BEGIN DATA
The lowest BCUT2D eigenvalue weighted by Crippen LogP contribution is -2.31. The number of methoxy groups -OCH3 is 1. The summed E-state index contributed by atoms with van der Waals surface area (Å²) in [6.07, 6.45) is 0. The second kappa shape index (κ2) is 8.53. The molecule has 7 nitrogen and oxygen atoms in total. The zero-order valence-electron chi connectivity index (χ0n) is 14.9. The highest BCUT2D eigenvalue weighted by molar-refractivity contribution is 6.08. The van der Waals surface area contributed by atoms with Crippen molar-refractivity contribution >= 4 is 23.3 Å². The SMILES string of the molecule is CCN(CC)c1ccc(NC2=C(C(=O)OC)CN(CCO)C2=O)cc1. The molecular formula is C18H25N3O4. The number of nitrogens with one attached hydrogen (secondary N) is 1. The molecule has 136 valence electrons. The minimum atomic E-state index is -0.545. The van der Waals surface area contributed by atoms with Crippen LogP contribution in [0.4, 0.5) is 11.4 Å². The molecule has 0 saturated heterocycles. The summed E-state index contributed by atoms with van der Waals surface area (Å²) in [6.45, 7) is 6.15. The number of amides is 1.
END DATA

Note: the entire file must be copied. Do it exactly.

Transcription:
The lowest BCUT2D eigenvalue weighted by Crippen LogP contribution is -2.31. The number of methoxy groups -OCH3 is 1. The summed E-state index contributed by atoms with van der Waals surface area (Å²) in [6.07, 6.45) is 0. The second kappa shape index (κ2) is 8.53. The molecule has 7 nitrogen and oxygen atoms in total. The zero-order valence-electron chi connectivity index (χ0n) is 14.9. The highest BCUT2D eigenvalue weighted by molar-refractivity contribution is 6.08. The van der Waals surface area contributed by atoms with Crippen molar-refractivity contribution >= 4 is 23.3 Å². The SMILES string of the molecule is CCN(CC)c1ccc(NC2=C(C(=O)OC)CN(CCO)C2=O)cc1. The molecular formula is C18H25N3O4. The number of nitrogens with one attached hydrogen (secondary N) is 1. The molecule has 136 valence electrons. The minimum atomic E-state index is -0.545. The van der Waals surface area contributed by atoms with Crippen LogP contribution in [0.4, 0.5) is 11.4 Å². The molecule has 0 saturated heterocycles. The summed E-state index contributed by atoms with van der Waals surface area (Å²) in [6.45, 7) is 6.15. The number of amides is 1.